Identity as a whole is our sense of self and sense of others in relation to ourselves, therefore “individuals identities are, then, emergent properties of their categorical memberships” (Byron 1996). Groups give us a sense of sameness and a sense of difference, other identities to relate to and those which now become binary opposites. If identity is simply an act of identification then of course it will adapt to its surroundings, but the self will always be a fixed point of reference despite changing social environments.

Theorist Erving Goffman (1990) defined the self as a performance to others while Michel Foucault talks of the self as a work of art with ‘aesthetic values’ and ‘stylistic criteria’ (1984). To accept this concept that the self is a performance, we must accept that the actor is always the true self performing an identity.  These lines of thinking all seem to support the idea that the self is constructed, and therefore can never really be the true self.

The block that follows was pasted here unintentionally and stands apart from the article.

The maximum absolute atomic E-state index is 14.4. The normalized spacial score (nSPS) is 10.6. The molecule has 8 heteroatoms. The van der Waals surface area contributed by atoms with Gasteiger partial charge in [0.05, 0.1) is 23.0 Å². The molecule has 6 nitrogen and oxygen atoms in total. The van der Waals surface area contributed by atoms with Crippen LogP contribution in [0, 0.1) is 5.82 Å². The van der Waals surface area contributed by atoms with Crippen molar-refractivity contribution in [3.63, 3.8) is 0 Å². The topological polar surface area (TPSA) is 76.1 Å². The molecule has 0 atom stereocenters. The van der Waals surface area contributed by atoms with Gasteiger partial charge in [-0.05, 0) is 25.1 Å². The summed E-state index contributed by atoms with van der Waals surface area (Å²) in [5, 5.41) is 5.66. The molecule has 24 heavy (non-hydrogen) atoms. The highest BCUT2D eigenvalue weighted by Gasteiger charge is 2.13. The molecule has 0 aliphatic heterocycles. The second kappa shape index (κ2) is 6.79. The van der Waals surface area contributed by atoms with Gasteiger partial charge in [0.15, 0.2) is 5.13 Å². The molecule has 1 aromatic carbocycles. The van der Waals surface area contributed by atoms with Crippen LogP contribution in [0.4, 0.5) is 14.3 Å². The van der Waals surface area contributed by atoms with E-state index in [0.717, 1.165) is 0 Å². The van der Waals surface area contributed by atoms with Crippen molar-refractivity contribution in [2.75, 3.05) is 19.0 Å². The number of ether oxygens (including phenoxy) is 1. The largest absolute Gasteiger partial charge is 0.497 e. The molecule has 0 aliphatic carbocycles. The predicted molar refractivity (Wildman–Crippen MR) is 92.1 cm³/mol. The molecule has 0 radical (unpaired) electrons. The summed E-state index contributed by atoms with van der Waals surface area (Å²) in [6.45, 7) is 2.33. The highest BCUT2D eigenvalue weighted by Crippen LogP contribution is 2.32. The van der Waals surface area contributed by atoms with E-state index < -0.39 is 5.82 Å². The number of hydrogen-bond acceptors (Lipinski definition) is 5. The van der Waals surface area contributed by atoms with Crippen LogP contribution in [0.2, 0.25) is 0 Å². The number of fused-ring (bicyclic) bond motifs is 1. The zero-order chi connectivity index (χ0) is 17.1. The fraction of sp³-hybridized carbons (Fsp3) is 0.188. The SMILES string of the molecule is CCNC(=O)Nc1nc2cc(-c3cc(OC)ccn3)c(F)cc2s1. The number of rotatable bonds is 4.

If the elements of our self are performed to others intentionally then they must be false. These flexible elements which make up our identity are performed intentionally like an actor performs a play, therefore our sense of self is a separate and fixed element while our identity is the performance.  Self esteem, self concept, personality traits and moral character – the elements of identity – are nothing more than a sum of our performances, carefully constructed by that which must be our true self.